The Statistical Atlas that Keeps On Going
I already revived the first Statistical Atlas of the United States using modern data, going through each page and producing a more recent version. But it didn’t feel done yet. There’s a lot more data now than there was in 1870, and there’s a constant flow from various government organizations.
The United States continues to evolve, get better, and get worse.
So I kept going with it—in an effort to produce a more complete Statistical Atlas of the United States. There are a lot more maps and charts, searchable and browsable.
The plan is to update weekly, until all the data runs dry. This could be a while.
Want to keep the project going? I’d love if you became a supporting member. All of the graphics for the atlas are made in R (partly as a challenge to myself), and you’ll gain access to tutorials and a four-week course on how to do the same.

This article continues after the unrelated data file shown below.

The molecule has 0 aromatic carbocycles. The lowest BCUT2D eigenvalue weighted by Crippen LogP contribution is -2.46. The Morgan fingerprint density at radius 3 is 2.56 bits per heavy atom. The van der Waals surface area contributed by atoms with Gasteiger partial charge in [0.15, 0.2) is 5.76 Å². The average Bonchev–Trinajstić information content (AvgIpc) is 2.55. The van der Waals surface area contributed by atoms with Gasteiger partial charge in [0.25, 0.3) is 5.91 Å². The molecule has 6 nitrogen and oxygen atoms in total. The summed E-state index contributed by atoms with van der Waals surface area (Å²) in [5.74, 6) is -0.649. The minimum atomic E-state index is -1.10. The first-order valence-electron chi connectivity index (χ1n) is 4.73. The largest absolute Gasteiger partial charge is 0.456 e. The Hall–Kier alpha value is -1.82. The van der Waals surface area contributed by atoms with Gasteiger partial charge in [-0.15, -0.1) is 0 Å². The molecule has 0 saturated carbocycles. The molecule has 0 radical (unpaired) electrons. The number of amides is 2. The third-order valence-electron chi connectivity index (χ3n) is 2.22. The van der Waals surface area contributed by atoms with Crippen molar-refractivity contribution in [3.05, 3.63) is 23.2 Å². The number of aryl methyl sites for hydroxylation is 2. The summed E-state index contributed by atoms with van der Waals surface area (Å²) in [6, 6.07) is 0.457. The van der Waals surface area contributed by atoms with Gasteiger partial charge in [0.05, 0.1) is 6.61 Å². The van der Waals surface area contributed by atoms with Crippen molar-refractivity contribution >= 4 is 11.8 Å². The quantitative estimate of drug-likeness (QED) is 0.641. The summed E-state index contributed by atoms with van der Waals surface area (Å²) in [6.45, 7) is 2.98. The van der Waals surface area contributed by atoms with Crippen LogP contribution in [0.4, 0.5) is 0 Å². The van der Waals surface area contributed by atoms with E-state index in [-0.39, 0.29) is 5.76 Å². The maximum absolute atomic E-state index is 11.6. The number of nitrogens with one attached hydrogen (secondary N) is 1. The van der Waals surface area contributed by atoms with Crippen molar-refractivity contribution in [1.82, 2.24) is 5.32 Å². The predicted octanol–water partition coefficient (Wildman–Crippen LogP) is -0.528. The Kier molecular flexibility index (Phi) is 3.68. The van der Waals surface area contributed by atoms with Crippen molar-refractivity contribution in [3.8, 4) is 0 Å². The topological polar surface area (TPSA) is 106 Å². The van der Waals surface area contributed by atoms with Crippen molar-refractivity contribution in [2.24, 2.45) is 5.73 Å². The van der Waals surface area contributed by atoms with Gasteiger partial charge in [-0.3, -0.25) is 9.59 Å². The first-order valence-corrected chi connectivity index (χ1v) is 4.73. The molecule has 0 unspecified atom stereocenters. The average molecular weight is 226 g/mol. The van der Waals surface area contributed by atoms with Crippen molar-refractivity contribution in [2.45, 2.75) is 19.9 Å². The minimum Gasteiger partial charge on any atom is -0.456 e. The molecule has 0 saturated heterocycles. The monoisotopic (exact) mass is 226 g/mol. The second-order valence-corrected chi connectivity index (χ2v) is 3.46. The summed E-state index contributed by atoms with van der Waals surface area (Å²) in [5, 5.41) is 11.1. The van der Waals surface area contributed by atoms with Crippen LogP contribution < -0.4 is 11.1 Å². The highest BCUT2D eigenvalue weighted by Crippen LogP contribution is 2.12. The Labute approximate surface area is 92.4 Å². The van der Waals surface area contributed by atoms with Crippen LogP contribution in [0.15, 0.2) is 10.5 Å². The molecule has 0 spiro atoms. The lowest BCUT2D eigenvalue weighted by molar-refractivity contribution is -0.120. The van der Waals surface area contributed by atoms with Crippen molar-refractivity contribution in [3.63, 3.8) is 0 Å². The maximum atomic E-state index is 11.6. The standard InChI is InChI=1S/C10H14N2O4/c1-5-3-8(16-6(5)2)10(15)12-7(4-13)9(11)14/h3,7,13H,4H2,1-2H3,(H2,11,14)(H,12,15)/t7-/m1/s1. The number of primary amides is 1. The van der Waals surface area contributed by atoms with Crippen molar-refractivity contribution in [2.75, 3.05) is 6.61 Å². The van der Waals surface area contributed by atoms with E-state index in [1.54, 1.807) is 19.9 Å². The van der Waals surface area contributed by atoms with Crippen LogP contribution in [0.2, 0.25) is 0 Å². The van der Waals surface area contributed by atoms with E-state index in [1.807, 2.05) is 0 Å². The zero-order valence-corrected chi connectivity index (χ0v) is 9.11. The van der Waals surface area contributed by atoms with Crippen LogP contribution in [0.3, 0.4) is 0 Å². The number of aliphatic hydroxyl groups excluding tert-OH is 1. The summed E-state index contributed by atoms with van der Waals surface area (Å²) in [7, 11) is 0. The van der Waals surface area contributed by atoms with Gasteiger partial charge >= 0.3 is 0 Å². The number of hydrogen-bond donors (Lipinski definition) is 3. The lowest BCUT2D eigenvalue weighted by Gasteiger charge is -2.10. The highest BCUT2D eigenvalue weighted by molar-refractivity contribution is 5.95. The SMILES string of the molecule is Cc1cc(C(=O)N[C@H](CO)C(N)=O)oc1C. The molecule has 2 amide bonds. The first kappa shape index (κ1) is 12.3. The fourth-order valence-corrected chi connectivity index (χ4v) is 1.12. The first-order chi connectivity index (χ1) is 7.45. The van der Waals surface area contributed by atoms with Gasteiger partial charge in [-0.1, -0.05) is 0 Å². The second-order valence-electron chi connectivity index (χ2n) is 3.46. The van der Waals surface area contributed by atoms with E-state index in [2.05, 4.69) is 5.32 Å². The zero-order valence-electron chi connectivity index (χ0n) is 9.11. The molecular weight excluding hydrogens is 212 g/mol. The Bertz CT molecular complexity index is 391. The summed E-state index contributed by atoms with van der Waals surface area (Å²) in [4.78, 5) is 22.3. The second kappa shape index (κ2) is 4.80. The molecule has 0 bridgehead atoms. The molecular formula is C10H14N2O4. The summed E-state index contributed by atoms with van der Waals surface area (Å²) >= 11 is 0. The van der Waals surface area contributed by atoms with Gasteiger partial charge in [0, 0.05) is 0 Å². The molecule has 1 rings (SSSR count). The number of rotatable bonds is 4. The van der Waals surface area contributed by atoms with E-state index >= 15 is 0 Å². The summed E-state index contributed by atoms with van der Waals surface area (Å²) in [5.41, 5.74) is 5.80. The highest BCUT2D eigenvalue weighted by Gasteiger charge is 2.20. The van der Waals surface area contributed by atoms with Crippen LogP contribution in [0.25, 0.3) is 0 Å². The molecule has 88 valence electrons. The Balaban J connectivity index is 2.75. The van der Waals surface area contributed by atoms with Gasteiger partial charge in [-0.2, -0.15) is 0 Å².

Data, R, and a 3-D Printer
We almost always look at data through a screen. It’s quick and good for exploration. So is there value in making data physical? I played around with a 3-D printer to find out.
Think Like a Statistician – Without the Math
I call myself a statistician, because, well, I’m a statistics graduate student. However, the most important things I’ve learned are less formal, but have proven extremely useful when working/playing with data.